Welsh Baroness and Professor, Illora Finlay, believes dignity is about having a sense of personal worth.
“We all have dignity and we all know when it is taken away from us,” she says. “It is taken away by the way we are treated.”
Professor Finlay (pictured), who gave a keynote address to delegates at the Palliative Care Victoria biennial conference in Melbourne last week, highlighted the important role palliative care specialists play in helping maintain the dignity of their patients.
“Please remember: if you’re a clinician with a set of invaluable skills, never lose your diagnostic nose. There is good evidence to suggest we prolong active life – we don’t shorten people’s lives,” she says.
She encourages clinicians to “keep [their] clinical skills honed”, describing this as the “root to good diagnosis”.
“That is the root to getting prescriptions and management right – you need good diagnostic skills. Palliative care is not a cook book; it’s about using every skill in your tool box.”
Professor Finlay is regarded for her clinical, policy and service development leadership in palliative care and health services in the UK. She has had a key involvement in the development of the End of Life Care Strategy in the UK.
According to Professor Finlay, people – especially baby boomers – feel the need to control everything in life.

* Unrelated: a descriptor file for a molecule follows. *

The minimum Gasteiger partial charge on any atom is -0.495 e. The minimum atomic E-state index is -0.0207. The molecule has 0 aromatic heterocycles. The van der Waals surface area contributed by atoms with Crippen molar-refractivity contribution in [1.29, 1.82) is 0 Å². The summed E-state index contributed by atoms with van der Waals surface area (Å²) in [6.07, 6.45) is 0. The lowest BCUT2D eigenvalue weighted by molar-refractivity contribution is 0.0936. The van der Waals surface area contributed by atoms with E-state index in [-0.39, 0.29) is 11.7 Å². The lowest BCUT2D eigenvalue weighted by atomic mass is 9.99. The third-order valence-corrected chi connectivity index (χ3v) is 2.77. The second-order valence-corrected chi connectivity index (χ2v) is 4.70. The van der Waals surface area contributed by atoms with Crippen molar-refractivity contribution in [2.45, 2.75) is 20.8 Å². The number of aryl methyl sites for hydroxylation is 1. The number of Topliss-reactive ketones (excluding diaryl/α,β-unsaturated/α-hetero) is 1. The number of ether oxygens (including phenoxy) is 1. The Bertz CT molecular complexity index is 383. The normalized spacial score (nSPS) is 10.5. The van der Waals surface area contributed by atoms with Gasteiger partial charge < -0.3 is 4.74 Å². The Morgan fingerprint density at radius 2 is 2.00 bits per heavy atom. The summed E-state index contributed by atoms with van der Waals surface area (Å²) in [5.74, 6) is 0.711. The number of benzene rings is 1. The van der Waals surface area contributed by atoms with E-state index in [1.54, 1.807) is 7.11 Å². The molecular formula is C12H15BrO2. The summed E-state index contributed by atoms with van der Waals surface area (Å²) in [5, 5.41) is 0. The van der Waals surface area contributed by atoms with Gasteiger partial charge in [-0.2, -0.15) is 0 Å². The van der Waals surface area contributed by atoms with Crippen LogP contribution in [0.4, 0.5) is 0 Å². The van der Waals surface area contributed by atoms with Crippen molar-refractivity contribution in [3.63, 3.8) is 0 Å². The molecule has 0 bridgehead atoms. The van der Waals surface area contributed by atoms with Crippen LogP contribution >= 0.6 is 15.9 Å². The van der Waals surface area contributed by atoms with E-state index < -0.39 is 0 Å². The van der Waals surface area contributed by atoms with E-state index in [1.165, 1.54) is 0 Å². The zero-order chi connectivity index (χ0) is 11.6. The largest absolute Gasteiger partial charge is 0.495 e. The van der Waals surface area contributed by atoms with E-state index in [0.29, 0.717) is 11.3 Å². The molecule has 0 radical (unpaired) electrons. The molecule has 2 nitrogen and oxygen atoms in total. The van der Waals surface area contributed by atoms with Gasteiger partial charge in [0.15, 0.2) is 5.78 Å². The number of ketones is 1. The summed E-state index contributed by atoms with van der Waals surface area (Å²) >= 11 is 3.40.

“But they need to understand, nobody says ‘I am now ready to have my cancer’. That’s just not the world we live in and tragedy strikes out of the blue at the most unexpected times. The reality is we can’t control things and we should probably stop pretending we can.”
She shares with delegates the end of life strategy implemented in Wales, highlighting the importance of developing key objectives for remaining patient-focused and funding for core services.
Importantly, she claims it is a “real worry” when palliative care specialist services ask to receive paper referrals, saying they’ll “discuss it” to determine whether a service can be provided to the patient.
“You cannot judge unless you assess a person face to face. You cannot judge on a piece of paper and you should not take someone’s assessment as gospel.
She puts it simply: “Everybody is going to die”.
“We just don’t know when and we really don’t know what of – even though we may think we know.
“That flame that goes down and comes up again…. that fluctuating wish to live and to die and all those switching emotions is part of the process. And we need to ask, ‘are the services we provide good enough for our mums?’
“And if it’s not good enough, then it’s not good enough for anybody else either,” she says.